We assume that demand is constant and that the company runs down the stock to zero and then places an order, which arrives instantly. Hence the average stock held (the average of zero and ${\displaystyle Q}$, assuming constant usage) is ${\displaystyle Q/2}$. Also, the annual number of orders placed is ${\displaystyle D/Q}$.

${\displaystyle TC}$ consists of two components. The first is the cost of carrying inventory, which is given by ${\displaystyle Q*kc/2}$, i.e. the average inventory times the carrying cost per unit. The second cost is the cost of placing orders, given by ${\displaystyle D*K/Q}$, the annual number of orders, ${\displaystyle D/Q}$. times the cost per order, ${\displaystyle K}$.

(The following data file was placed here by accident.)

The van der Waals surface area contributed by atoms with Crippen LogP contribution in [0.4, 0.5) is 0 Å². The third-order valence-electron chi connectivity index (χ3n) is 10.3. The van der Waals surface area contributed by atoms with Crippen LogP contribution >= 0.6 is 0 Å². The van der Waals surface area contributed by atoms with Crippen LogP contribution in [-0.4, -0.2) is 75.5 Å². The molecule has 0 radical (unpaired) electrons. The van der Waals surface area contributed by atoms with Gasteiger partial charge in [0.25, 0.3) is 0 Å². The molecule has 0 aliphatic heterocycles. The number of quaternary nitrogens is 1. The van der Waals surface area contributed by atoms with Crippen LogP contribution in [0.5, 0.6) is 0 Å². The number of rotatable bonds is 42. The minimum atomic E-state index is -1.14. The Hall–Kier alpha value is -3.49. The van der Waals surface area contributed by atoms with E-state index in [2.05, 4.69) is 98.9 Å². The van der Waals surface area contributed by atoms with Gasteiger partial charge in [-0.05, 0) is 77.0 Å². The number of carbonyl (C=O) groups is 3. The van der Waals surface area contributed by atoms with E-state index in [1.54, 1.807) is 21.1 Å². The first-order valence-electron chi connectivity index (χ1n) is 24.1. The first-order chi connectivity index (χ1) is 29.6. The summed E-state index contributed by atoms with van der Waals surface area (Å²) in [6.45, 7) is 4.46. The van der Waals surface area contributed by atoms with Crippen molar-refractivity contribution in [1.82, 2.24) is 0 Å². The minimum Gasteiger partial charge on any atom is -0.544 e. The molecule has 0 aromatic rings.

Thus total annual cost is

${\displaystyle TC={\frac {Q\times kc}{2}}+{\frac {D\times K}{Q}}}$.

We differentiate ${\displaystyle TC}$ with respect to ${\displaystyle Q}$ and set it equal to 0 to find the ${\displaystyle Q}$ for minimum total cost, giving

${\displaystyle {\frac {d(TC)}{dQ}}={\frac {kc}{2}}-{\frac {K\times D}{Q^{2}}}=0}$

${\displaystyle Q^{2}={\frac {2\times K\times D}{kc}}}$

${\displaystyle Q={\sqrt {\frac {2\times K\times D}{kc}}}}$

which is known as the Economic Order Quantity or EOQ formula.

The key Japanese breakthrough was to reduce ${\displaystyle K}$ to a very low level and to resupply frequently instead of holding excess stocks. In practice JIT works well for many businesses, but it is not appropriate if ${\displaystyle K}$ is not small. The theory above can be fairly easily adapted to take into account realistic features such as delays in delivery times and fluctuations in demand. Both of these are usually modelled by normal distributions. The delay in delivery, in particular, means that additional 'safety stocks' need to be held if a stockout is to be rendered very unlikely.